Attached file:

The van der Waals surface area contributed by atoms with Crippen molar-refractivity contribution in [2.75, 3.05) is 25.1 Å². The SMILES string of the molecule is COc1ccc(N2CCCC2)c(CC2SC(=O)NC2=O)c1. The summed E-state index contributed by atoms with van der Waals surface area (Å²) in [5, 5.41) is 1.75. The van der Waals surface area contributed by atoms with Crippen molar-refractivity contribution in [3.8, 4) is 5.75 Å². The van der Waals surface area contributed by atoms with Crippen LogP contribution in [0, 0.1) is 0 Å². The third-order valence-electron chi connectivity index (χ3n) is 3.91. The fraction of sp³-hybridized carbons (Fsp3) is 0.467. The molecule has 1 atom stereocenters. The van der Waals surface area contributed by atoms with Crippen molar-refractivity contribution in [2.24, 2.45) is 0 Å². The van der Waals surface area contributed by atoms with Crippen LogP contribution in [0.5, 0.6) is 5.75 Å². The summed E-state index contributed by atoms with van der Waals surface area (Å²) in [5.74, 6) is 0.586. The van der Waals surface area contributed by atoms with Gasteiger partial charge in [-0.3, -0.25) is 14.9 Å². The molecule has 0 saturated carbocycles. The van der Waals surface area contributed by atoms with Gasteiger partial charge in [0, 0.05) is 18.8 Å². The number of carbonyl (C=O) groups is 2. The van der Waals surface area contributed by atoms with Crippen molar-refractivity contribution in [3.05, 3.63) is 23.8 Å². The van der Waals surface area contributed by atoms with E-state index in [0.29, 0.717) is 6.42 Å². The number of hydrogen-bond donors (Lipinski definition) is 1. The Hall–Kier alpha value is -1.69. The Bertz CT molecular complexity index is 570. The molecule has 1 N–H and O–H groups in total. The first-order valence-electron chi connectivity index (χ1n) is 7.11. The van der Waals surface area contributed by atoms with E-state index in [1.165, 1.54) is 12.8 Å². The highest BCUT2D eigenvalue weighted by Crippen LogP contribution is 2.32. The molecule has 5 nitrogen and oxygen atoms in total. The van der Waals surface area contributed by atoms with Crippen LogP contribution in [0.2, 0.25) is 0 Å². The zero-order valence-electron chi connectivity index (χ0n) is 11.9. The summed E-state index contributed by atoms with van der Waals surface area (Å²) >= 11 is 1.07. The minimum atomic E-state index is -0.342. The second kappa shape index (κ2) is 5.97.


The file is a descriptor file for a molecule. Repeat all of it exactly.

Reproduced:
The van der Waals surface area contributed by atoms with Crippen molar-refractivity contribution in [2.75, 3.05) is 25.1 Å². The SMILES string of the molecule is COc1ccc(N2CCCC2)c(CC2SC(=O)NC2=O)c1. The summed E-state index contributed by atoms with van der Waals surface area (Å²) in [5, 5.41) is 1.75. The van der Waals surface area contributed by atoms with Crippen molar-refractivity contribution in [3.8, 4) is 5.75 Å². The van der Waals surface area contributed by atoms with Crippen LogP contribution in [0, 0.1) is 0 Å². The third-order valence-electron chi connectivity index (χ3n) is 3.91. The fraction of sp³-hybridized carbons (Fsp3) is 0.467. The molecule has 1 atom stereocenters. The van der Waals surface area contributed by atoms with Crippen molar-refractivity contribution in [2.24, 2.45) is 0 Å². The van der Waals surface area contributed by atoms with Crippen LogP contribution in [0.5, 0.6) is 5.75 Å². The summed E-state index contributed by atoms with van der Waals surface area (Å²) in [5.74, 6) is 0.586. The van der Waals surface area contributed by atoms with Gasteiger partial charge in [-0.3, -0.25) is 14.9 Å². The molecule has 0 saturated carbocycles. The van der Waals surface area contributed by atoms with Gasteiger partial charge in [0, 0.05) is 18.8 Å². The number of carbonyl (C=O) groups is 2. The van der Waals surface area contributed by atoms with Crippen molar-refractivity contribution in [3.05, 3.63) is 23.8 Å². The van der Waals surface area contributed by atoms with E-state index in [0.29, 0.717) is 6.42 Å². The number of hydrogen-bond donors (Lipinski definition) is 1. The Hall–Kier alpha value is -1.69. The Bertz CT molecular complexity index is 570. The molecule has 1 N–H and O–H groups in total. The first-order valence-electron chi connectivity index (χ1n) is 7.11. The van der Waals surface area contributed by atoms with E-state index in [1.165, 1.54) is 12.8 Å². The highest BCUT2D eigenvalue weighted by Crippen LogP contribution is 2.32. The molecule has 5 nitrogen and oxygen atoms in total. The van der Waals surface area contributed by atoms with Crippen LogP contribution in [0.2, 0.25) is 0 Å². The zero-order valence-electron chi connectivity index (χ0n) is 11.9. The summed E-state index contributed by atoms with van der Waals surface area (Å²) >= 11 is 1.07. The minimum atomic E-state index is -0.342. The second kappa shape index (κ2) is 5.97.